Friday, December 12, 2014

Findmypast releases the 1890 US census, over 31 million England and Wales marriages, over 71,000 Irish Petty Sessions Court Registers and new additions to their collection of British Newspapers


Every Friday, thousands of new records are released on our dedicated Findmypast Friday page to explore over the weekend. This week’s new additions also include over 31 million English Marriages, over 131,000 Welsh Marriages, the final instalment of our collection of Irish Petty Session Court Registers, the 1890 US census and new additions to our collection of historic British Newspapers.

In 1921, a fire destroyed nearly all of the records and materials from the US 1890 census that were stored in the basement of the Commerce Building in Washington D.C. Almost all of the original data from the 1890 census is no longer available. About 1,000 pages and fragments survived the fire. These include some records from specific counties in Alabama, Georgia, Illinois, Minnesota, New Jersey, New York, North Carolina, Ohio, South Dakota, and Texas. It is these pages and fragments that make up this collection.

The 1890 census forms provided information about every individual in the house including their name, age, gender, relationship to the head of the household, occupation, marital status, place of birth, parent’s place of birth, level of literacy, number of years spent in the US and whether or not they were a civil war veteran or widow.

Over 31 million International Genealogical Index (IGI) England Marriages 1538-1973 have been added to our collection of UK Marriage records. Spanning the 435 years between 1538 and 1975, each record consists of a transcript of the original document. Each record consists of a transcript of the original document. The amount of information contained varies although the records usually list the couple’s names, place of marriage, date of marriage and the names of the groom’s parents.

Over 131,000 International Genealogical Index (IGI) Wales, Marriages 1541-1900. Each record consists of a transcript of the original document. The amount of information contained varies although the records usually list the couple’s names, place of marriage, date of marriage and the names of the groom’s parents.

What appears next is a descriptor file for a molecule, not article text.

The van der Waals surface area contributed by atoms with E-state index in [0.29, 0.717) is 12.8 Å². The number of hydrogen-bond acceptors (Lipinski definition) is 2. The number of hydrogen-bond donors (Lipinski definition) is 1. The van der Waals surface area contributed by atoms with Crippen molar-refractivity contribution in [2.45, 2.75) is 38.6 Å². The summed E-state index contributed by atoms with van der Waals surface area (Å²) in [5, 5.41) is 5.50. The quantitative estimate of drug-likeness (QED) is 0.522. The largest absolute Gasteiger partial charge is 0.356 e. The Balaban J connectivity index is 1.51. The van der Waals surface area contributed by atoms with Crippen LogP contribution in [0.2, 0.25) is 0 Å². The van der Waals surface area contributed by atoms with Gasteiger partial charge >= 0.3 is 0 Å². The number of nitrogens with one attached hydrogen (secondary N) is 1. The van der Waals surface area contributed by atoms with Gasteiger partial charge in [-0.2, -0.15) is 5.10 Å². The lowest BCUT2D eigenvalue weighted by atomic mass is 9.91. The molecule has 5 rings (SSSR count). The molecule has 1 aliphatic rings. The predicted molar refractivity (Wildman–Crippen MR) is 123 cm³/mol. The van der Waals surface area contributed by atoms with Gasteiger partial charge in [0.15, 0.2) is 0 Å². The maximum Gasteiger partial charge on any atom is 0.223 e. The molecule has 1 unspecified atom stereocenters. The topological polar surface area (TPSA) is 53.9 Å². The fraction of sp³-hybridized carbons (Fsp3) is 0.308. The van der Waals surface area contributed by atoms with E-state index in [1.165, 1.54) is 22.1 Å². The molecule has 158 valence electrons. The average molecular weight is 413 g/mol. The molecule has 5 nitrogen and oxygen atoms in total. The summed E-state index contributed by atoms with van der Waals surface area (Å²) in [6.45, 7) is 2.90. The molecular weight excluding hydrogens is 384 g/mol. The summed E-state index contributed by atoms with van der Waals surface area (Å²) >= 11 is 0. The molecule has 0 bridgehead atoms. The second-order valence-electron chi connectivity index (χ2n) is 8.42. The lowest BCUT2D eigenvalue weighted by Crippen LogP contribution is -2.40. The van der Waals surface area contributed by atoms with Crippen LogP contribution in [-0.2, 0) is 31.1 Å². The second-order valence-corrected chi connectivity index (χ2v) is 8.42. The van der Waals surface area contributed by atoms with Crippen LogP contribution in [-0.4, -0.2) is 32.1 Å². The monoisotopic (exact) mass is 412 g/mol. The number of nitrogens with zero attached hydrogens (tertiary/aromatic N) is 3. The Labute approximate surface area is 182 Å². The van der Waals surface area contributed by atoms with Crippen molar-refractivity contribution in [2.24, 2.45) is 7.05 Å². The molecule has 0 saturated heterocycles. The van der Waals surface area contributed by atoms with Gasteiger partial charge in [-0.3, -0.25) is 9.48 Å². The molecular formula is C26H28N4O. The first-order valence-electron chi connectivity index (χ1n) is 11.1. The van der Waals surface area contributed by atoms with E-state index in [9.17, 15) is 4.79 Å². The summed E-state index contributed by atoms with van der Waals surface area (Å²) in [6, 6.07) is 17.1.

Over 710,000 records have been added to complete our collection of Irish Petty Sessions Court Registers 1828-1912. Petty Sessions handled the bulk of lesser criminal and civil legal proceedings. These were presided over by Justices of the Peace, who were unpaid and often lacked any formal legal training. Justices were usually prominent landowners or gentlemen. Justice was pronounced summarily at these courts – i.e. without a jury. Petty Sessions sat daily, weekly or monthly, depending on the volume of cases, and often saw controversial judgements. Every court had a clerk, whose job it was to record the details of each case in the registers.

Now the largest collection of Irish court & prison records available anywhere online, there over 22 million records in the collection. They include details of victims, witnesses and the accused, such as address, date in court, details of the offence, details of the verdict and the sentence.

Over 800,000 new articles have been added to our collection of British Newspapers. Two new titles have also been added, the Aberdeen Weekly Journal, County Chronicle and the Surrey Herald & Weekly Advertiser for Kent. Substantial updates to existing titles include over 112,000 additional articles from the Sheffield Independent and over 110,000 additional articles from the Western Daily Press. The full collection now stands at over 100 million articles.

About Findmypast

Leading family history website Findmypast was the first company to make the complete birth, marriage and death indexes for England & Wales available online in April 2003, winning the Queen’s Award for Innovation. Findmypast has subsequently digitized many more family history records and now offers access to over 1.8 billion records dating as far back as 875 AD. This allows family historians to search for their ancestors among comprehensive collections of military, census, migration, parish, work and education records, newspapers as well as the original comprehensive birth, marriage and death records. The company runs the official 1911 census website for England & Wales in association with The National Archives and has digitized several other record sets from the national collection. Findmypast has also partnered with the British Library in a 10 year project to safeguard the future of the world's greatest local newspaper archive